Twenty years ago, the goddaughters of Pulitzer Prize-winner Junot Díaz (The Brief Wondrous Life of Oscar Wao; This Is How You Lose Her) asked him to write a book about kids like them: curious, creative children whose families had "crossed continents to get where they are at." With Islandborn, Díaz's first work of fiction for children, he delivers.

When a teacher asks her students--all of whom are from "faraway places"--to draw a picture of their country of origin, Lola is worried. She can't remember the island she left as a baby. At her teacher's suggestion, she talks to her "Islandborn" neighbors and learns about bats "as big as blankets," mangoes so sweet "[t]hey make you want to cry" and people and houses and flowers in all the colors of the rainbow. But when she asks Mr. Mir, her building's superintendent, about the island, he has a darker story to tell, about the "monster" that terrorized the island for 30 years, "destroy[ing] an entire town with a single word and mak[ing] a whole family disappear simply by looking at it."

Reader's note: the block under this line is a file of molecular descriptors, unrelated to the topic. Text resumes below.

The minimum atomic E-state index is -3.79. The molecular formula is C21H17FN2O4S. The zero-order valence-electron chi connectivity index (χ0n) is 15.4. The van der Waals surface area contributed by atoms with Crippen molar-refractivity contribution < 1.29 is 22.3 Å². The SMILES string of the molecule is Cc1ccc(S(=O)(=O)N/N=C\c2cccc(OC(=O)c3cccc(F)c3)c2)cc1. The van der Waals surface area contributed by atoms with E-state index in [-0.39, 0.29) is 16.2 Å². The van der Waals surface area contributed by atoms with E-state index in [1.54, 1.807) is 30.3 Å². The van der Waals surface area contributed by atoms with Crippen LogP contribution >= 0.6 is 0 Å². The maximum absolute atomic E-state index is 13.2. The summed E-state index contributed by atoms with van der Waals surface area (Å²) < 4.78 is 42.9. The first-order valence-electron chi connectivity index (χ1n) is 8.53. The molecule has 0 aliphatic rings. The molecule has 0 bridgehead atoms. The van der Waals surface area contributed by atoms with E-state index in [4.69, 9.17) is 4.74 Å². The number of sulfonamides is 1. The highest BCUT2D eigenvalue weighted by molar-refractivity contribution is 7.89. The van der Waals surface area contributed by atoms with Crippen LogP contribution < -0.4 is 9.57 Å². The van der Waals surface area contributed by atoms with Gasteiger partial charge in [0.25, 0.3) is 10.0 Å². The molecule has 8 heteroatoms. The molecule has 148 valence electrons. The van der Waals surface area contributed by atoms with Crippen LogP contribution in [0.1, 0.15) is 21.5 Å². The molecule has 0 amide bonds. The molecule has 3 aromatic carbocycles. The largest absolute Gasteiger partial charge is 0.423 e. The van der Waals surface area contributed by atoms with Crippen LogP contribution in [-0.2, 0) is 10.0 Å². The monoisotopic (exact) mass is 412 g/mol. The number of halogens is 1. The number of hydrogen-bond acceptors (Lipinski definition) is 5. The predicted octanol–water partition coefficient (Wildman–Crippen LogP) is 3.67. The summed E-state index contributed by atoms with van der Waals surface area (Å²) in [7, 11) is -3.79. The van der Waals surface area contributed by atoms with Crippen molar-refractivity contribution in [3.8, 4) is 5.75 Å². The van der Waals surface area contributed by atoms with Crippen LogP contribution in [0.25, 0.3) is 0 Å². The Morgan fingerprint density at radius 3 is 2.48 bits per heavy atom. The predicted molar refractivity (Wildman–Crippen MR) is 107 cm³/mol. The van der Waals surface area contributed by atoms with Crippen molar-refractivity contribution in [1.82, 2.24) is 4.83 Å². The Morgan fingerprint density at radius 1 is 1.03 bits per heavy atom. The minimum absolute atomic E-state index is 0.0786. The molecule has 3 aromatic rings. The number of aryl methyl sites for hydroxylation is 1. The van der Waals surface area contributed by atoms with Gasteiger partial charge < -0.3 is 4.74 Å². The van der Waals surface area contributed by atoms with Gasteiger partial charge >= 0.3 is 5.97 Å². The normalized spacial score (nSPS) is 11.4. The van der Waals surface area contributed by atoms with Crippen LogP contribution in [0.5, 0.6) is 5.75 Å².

Lola's final drawing is a beautiful blend of the wonders and horrors and hope of the island that is never named but is understood by savvy and sharp-eyed readers to be the Dominican Republic. Leo Espinosa's bright illustrations are filled with depth and layers and eye-absorbing details of life in the Caribbean and in Lola's northern U.S. city. New generations of kids from "somewhere else" will delight in seeing their own cultures, history and faces reflected in Islandborn. --Emilie Coulter, freelance writer and editor

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